Neon-green waves, inches down to the floor, an Afro reaching toward the sky — that’s the magic of wigs. Snatched is a week-long celebration of wigs, the people who wear them, and their role in Black beauty culture.
For the finale of Ru Paul's Drag Race All Stars, Monét X Change strutted on stage in a platinum faux-loc wig and an African print gown, and she walked away with the crown (a prize she shares with fellow competitor Trinity the Tuck). The New York-based drag queen broke boundaries as the first Black winner of the competition, and she did it while representing her own personal style. The unique hairpiece Monét wore for the finale is just one of many fly and meaningful units sitting in her $15,000 wig closet — and we got an exclusive tour in the latest episode of Hair Me Out.
"Growing up as a West Indian kid, I've had strong women around me my entire life and they all had an obsession with wigs," she tells Refinery29. "It's why I feel the need to not just wear long, silky, straight hair all the time. That’s so boring; it’s so vanilla. I like to wear natural hair and show off the beautiful kaleidoscope that all different women have."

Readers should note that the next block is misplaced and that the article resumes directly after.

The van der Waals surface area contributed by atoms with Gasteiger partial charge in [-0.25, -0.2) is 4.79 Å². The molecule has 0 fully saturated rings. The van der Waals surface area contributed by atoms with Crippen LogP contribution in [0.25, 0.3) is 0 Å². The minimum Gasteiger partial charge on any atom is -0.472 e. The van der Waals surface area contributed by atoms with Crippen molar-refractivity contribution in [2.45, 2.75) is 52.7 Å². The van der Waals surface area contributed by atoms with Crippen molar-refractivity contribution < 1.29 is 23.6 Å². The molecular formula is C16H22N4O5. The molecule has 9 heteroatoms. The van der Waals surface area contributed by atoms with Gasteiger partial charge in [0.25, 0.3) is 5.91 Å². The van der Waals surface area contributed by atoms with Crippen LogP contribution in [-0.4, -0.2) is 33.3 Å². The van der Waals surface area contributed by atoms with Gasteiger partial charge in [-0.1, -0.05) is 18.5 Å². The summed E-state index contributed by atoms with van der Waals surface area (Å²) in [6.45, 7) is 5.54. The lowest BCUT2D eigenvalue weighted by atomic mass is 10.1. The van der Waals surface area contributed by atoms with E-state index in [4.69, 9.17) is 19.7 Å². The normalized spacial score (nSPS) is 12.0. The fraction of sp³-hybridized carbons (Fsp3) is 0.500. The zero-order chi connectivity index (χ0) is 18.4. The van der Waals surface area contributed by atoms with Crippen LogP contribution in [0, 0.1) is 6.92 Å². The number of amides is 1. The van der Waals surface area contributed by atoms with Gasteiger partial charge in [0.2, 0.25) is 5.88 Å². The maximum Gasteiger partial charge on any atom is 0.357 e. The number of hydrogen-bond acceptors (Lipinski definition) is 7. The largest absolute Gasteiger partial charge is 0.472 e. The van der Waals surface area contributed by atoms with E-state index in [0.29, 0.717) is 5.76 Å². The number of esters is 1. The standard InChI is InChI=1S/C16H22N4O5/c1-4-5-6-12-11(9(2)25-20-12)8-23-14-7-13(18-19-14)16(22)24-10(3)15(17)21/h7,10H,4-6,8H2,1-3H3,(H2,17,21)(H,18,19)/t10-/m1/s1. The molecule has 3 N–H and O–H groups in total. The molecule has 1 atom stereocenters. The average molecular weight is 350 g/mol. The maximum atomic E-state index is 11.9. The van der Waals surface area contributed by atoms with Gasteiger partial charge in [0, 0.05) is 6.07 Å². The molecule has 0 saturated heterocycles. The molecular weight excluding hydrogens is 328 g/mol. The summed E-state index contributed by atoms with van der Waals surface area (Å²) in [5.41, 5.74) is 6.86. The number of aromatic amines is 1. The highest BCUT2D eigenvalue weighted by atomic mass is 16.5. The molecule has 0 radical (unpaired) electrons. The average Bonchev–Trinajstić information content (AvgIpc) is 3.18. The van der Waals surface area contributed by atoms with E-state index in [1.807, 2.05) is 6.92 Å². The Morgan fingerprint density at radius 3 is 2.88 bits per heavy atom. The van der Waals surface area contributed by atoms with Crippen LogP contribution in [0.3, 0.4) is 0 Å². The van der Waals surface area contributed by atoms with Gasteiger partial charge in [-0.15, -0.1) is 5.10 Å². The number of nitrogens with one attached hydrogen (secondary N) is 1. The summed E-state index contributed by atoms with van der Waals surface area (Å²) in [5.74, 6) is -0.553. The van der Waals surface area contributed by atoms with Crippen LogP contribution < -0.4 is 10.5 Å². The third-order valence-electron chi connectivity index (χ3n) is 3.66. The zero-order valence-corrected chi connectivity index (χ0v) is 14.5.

X Change prides herself on embracing Black culture through her hair choices, but it hasn't come without its challenges. "I’ve been called everything in the book for no good reason," she says. "I've been shamed for wearing Afros and box braids, and I've gotten backlash for not being as glamorous because of those styles. But just because you don't see them all the time doesn't mean they're not beautiful."
X Change went on to explain that — despite the diverse contestants on Ru Paul's Drag Race — queens of color aren't always supported by the show's fans. "The fan base does not always reflect how inclusive the show is," she says. "They can be very mean and nasty — especially towards queens of color, who have even more hardships to excel after the show."
But that doesn't stop the X Change show from going on. "If you don't like the fact that I wear Afros, I'm gonna wear three times as many, just to piss you off," she says. "When people look at me, I want them to see how proud and unapologetically Black and myself I am."
Click play to get a better look at Monét's massive (and meaningful) wig collection.